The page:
I have been developing Windows applications in C++ for like 10 years now. And recently I've started digging into some Linux projects, and I can't stand how unproductive I am...

I'm a fast learner, and I've been using Linux as a primary platform for some time now. And I do feel very comfortable with shell, OS principles and GUI. But when it comes to development, it feels like I'm back to school.

As soon as I open some larger project, I'm stuck. Most of them are makefile based, so basically when I try to navigate them with QT or CodeBlocks, at best, I can use intellisense on a per-file basis. And most of the time variables leak from scope.

Then there is a go-to-definition stuff, which seems nonexistent, try to join some larger project from sourceforge, and you're stuck for days, because navigating to definitions is so hard... grep -r "this_def" . --include "*.cpp" --include "*.h" seems so slow and clumsy.

And then, the debugging, gdb does work, but no matter what I do, it seems like it's light years behind WinDbg or VisualStudio debugger.

And these things are making me desperate, I want to write code, but it just goes so slow... I'm starting to think that Linux developers learn function definitions by heart and analyze code by eyes, but I can't believe it's so.

Has anyone gone through this? Is there something that I'm missing that could make me more productive?

  • 8
    +1, I've reached the same conclusion regarding the Visual Studio debugger; no other IDE on any platform comes close to its inspection capabilities.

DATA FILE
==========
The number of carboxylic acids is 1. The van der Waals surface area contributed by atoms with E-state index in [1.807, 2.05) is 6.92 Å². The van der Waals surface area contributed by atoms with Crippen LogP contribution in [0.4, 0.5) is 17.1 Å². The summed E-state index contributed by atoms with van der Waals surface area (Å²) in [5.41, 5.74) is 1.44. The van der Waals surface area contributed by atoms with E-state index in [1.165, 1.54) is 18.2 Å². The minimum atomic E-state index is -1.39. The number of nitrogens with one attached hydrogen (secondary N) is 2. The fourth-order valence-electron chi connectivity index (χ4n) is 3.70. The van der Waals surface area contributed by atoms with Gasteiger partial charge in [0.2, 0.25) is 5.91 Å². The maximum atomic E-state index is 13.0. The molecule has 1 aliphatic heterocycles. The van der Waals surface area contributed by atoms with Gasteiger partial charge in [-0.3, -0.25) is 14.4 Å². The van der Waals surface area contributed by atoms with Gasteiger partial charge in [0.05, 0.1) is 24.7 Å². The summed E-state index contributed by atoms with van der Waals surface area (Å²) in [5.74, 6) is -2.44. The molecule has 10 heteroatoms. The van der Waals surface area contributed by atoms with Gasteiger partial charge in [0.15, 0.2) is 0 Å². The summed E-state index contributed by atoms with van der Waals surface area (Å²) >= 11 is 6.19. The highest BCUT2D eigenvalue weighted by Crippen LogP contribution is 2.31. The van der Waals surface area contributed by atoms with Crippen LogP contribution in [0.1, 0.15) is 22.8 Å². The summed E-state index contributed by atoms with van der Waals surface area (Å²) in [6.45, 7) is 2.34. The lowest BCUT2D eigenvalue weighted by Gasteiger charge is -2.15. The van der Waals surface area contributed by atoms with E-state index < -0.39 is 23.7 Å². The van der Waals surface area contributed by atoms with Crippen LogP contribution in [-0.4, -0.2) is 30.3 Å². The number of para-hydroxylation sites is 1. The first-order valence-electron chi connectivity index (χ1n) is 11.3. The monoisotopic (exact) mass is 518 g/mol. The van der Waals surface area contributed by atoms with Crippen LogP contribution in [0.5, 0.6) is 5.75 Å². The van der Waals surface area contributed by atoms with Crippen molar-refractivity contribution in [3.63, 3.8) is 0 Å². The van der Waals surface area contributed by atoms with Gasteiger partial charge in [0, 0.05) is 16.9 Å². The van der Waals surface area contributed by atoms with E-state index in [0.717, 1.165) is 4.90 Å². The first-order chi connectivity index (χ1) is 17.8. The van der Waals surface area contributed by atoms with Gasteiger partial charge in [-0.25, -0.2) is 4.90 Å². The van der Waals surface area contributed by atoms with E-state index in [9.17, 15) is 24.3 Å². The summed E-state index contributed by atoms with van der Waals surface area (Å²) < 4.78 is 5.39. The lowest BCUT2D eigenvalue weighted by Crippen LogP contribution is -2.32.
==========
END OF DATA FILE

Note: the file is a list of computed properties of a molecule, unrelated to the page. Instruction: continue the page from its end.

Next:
– Aphex
    Dec 5, 2011 at 23:26

9 Answers 9


Interestingly enough I periodically have the same problem in the opposite direction. I'm primarily a UNIX coder, but I periodically have to port stuff to Windows. I can't tell you the number of times I've wanted to pull my hair out because I can't find the appropriate check box for a compiler option buried in one of 35 preference setting pages for a project. I'd rather just open up the proj file and add the XML myself.

Moving in either direction, the secret is to have patience, and learn the tool set for the platform you are trying to work in. Of course you are going to be frustrated, it's new, and it's unfamiliar, and you are reduced to newbie status all over again. There is no way to avoid this.

In your particular case there are some additional tools you should be aware of. The first is DDD, a GUI front end for gdb. It's not as slick as Visual Studio, but it will hold your hand. However, I'd really recommend biting the bullet, and set about learning the ins and outs of gdb. In truth, if you are a regular user, there isn't a lot of difference between memorizing which commands to type vs memorizing which dialog box you have to bring up to change a setting.

You also need to know about tools like CScope and CTags. As much you may resist, I would suggest learning VIM or EMACS. They integrate well with tag tools I just mentioned. When in Rome, do as the Romans do. You can find extensions for VIM and EMACS that will do code completion for you. My own experience with tools that offer code completion is is that yes, it does saving some typing, but in general typing is easy. Thinking is what's hard. Your opinion may differ, particularly if you have carpal tunnel syndrome.

As for make. Make is admittedly horrible, but you probably just going to have to suck it up and learn it.

  • 6
    +1, memorizing commands is not harder than memorizing GUIs
    – Javier
    Dec 6, 2011 at 4:19
  • 5